Mar 8: It is an irony that the much talked about controversial documentary “India’s daughter” was scheduled to be broadcast to coincide with International Women’s Day celebrated on March 8, every year the world over. Amidst the acrimonious war of words between those who support its ban by the government and those who oppose it the BBC brought forward and relayed the documentary on 4th March 2015 to the British audience. The channel claimed that three hundred thousand people watched the UK broadcast and it received 32 complaints with only four supporting it.
On hindsight, I believe we to have to accept the documentary film maker’s contention that it was her effort to create global campaign against rape in the backdrop of India fighting gender inequality citing Nirbhaya’s case as an example. However, the shocking aspect of this sordid episode which has now come to light is that this convicted rapist was allegedly paid Rs. 40,000 for eliciting information, which takes away much of the sheen of Leslie Udwin’s bona fide intentions.
The way the people reacted to the brutal rape assault on Nirbhaya was indeed extraordinary and commendable, no doubt. It was an incident not to be treated cavalierly by any right thinking individual because it stirred our collective consciousness and we responded with a sense of responsibility. It became a movement in our fight against gender inequality that has come to be accepted as a normal occurrence and we expected a slow change in our mindset.
Let us now come out of above thought process and see whether there has been a change in our thinking, behaviour or attitude towards women, their position in the society or to rape victims per se. All of us need to ask this question because Nirbhaya’s rape incident stirred our emotions, conscious, empathy and made us sit up and take notice of how brutal or savagery men can be and how antediluvian their mind sight is towards women. But our emotions fell short of a similar kind of reaction or movement if not more, when other brutal rape incidents came to the fore since the Nirbhaya incident. Has anything changed since December 2012?
The most recent one is the cruel and dreadful rape of a mentally challenged woman in Haryana by eight men on February 6, 2015. The post mortem results found that she was gang raped, tortured, mutilated, murdered. Doctors found her sexual parts stuffed with 16 cm long stick, stones and condoms. Her anus was filled with stones and doctors said it was brutal than the Nirbhaya rape case. No doubt rape is a rape but the degree of brutality inflicted on a rape victim clearly shows that there are men with a sadistic rotten mindset, which is nothing but an incurable disease. Despite the brutality that was widely reported in the media, we the people who were so moved, angered, agitated by the Nirbhaya episode, were apathetic to the Haryana incident as if it was something that has to be accepted as a normal occurrence. Soon the incident has gone out of our minds. Why this indifference within a matter of two years when we should have been even more loud and enthusiastic in our actions and efforts?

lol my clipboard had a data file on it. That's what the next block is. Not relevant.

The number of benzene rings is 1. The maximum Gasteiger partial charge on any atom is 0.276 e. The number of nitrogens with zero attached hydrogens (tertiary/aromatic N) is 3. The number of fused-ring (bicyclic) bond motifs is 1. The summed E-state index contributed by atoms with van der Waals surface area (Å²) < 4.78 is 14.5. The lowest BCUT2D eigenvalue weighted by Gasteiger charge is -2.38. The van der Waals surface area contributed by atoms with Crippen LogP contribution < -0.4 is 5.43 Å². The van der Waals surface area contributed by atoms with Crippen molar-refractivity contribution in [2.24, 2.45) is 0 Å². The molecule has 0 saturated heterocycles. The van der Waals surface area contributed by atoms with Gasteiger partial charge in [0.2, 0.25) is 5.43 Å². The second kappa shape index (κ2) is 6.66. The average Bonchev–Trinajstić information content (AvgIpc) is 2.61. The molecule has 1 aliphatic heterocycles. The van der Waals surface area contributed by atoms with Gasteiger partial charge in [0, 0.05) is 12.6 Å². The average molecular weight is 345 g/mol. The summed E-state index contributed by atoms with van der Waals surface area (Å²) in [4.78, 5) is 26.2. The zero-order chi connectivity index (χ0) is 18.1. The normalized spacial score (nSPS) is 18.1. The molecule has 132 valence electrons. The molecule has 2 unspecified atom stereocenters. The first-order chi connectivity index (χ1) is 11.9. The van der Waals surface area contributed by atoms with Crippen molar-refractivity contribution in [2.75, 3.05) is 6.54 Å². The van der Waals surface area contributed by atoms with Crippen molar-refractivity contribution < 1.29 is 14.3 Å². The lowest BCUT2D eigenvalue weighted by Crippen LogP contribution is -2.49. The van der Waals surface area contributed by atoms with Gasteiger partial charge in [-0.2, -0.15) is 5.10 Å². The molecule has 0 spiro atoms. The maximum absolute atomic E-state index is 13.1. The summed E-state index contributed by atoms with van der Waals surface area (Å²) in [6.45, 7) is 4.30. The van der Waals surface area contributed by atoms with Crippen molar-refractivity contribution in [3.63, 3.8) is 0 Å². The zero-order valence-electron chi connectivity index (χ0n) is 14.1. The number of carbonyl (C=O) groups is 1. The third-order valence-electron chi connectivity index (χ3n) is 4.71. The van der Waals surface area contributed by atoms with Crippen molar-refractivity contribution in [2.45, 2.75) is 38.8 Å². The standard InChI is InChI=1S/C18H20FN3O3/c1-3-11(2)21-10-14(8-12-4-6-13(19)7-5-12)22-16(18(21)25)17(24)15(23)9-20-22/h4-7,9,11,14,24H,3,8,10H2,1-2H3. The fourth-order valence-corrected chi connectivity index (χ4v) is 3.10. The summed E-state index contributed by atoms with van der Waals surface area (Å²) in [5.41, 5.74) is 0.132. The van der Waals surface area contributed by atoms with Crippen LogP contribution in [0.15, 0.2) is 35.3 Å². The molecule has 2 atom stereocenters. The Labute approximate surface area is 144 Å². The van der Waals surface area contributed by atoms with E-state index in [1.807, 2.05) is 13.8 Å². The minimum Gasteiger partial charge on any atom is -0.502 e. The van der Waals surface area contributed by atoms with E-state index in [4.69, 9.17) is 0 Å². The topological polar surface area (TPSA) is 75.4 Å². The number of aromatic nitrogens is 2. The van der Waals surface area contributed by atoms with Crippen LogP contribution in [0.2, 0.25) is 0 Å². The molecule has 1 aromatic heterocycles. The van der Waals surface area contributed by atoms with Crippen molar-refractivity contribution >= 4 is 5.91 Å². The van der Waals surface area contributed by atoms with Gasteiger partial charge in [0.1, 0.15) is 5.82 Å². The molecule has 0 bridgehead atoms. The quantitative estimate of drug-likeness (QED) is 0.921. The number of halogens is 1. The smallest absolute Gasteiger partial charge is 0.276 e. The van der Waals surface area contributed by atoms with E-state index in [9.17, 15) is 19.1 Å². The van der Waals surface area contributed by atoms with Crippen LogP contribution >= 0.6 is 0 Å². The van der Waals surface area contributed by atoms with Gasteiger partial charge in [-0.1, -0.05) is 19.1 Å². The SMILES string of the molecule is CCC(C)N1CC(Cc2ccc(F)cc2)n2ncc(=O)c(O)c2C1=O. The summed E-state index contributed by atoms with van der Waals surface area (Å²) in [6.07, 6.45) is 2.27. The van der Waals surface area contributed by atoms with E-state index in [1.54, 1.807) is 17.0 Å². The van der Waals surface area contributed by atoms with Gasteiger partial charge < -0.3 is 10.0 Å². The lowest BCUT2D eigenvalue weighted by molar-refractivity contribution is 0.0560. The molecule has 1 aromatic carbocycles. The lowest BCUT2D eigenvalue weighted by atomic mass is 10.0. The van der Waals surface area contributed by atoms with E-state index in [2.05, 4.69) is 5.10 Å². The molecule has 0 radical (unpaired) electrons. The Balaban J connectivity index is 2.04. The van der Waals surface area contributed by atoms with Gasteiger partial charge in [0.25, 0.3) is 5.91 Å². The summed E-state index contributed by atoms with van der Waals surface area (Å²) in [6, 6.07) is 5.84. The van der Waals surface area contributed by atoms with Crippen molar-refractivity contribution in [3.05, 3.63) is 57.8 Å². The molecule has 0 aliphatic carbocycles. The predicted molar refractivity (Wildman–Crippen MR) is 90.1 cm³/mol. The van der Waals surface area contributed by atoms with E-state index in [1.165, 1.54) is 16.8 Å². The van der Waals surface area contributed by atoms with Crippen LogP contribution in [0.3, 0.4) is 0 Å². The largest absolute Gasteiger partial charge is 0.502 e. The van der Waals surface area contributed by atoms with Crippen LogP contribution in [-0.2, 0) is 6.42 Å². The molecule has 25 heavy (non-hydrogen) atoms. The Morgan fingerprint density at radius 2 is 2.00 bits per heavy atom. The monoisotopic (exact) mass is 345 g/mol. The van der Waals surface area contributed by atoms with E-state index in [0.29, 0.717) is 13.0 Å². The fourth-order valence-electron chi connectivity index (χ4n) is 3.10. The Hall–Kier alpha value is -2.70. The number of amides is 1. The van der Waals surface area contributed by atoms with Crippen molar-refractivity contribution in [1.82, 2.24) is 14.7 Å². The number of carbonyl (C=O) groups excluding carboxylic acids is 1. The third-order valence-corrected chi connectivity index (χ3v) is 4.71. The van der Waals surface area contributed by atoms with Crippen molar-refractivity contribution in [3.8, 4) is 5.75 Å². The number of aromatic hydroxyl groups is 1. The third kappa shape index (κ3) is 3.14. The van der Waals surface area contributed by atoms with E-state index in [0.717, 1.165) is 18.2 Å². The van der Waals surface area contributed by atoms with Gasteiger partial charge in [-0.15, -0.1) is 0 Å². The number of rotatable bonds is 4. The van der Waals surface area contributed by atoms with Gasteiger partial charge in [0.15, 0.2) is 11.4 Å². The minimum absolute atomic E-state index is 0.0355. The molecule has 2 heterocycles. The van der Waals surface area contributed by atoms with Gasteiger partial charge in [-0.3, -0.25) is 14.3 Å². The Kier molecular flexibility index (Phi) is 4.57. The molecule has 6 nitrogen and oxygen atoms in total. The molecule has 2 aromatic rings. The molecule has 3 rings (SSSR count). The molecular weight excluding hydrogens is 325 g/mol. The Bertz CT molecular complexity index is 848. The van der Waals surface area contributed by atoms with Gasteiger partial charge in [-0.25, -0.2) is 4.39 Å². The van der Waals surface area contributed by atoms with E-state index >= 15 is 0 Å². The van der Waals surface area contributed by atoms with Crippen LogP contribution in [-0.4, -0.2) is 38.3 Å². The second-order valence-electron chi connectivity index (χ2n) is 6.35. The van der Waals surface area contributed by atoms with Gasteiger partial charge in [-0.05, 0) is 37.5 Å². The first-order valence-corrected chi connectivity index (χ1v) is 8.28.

In fact our movement or agitation against such sick mindset (we have no right to call them beasts because that would be an insult to the animals) should have widened its frame. Our fight should have been against the systematic rape culture prevalent in our society and the denial of the basic rights and self respect to women. Our fight should have been vociferous against people like the defence lawyers of the convicts of Nirbhaya rapists and many others like them who may look may look like normal well groomed individuals but harbour only malice and a misogynist attitude.
These ‘educated’ lawyers and others like them are a disgrace to our society and our fight should have been against a medieval, barbaric crude and insensate mindset of men. This mindset in fact is equally or even much more dangerous than the actual rape itself. Our efforts should have been directed to douse with petrol this very attitude of male chauvinism rampant in our society. We needed to focus our attention on these misplaced priorities rather than crying hoarse about what Mukesh Singh has said. Because there are so many Mukesh Singhs in our country who harbour equally savagery thoughts similar to the ones expressed by him which have achieved normalcy. Frankly speaking I am not sure what we really need to do to bring about this attitudinal change we are talking about.
We only hope the juvenile who will get away from jail in a few months after completing his 3 year sentence will be ‘reformed’ completely repenting his acts of brutality and become a normal citizen to lead an average life. Let us pray the Juvenile Justice (Care and Protection of Children) Bill, 2014 that has reduced the age of juvenile from 18 to 16 will soon become a law so that we don’t allow juvenile criminals get away with gruesome acts of violence.
Every year we celebrate International women’s day with great fanfare. What do we have to celebrate on International Women’s Day except highlighting the courage of women who have exhibited extraordinary audacity to fight against powerful men like Tejpal, A K Ganguly and Pachuri to name a few – men who were held in high esteem until their mindset and acts of sexual offences were exposed. We need to salute and celebrate the fortitude shown by these daughters of India. There might be many more wolf in sheep’s clothing occupying high positions and enjoying name and fame and we need many more daring women to expose their ‘shame’. Nirbhaya incident was only the beginning. We need to continue our efforts with the same fervour to bring even an iota of change.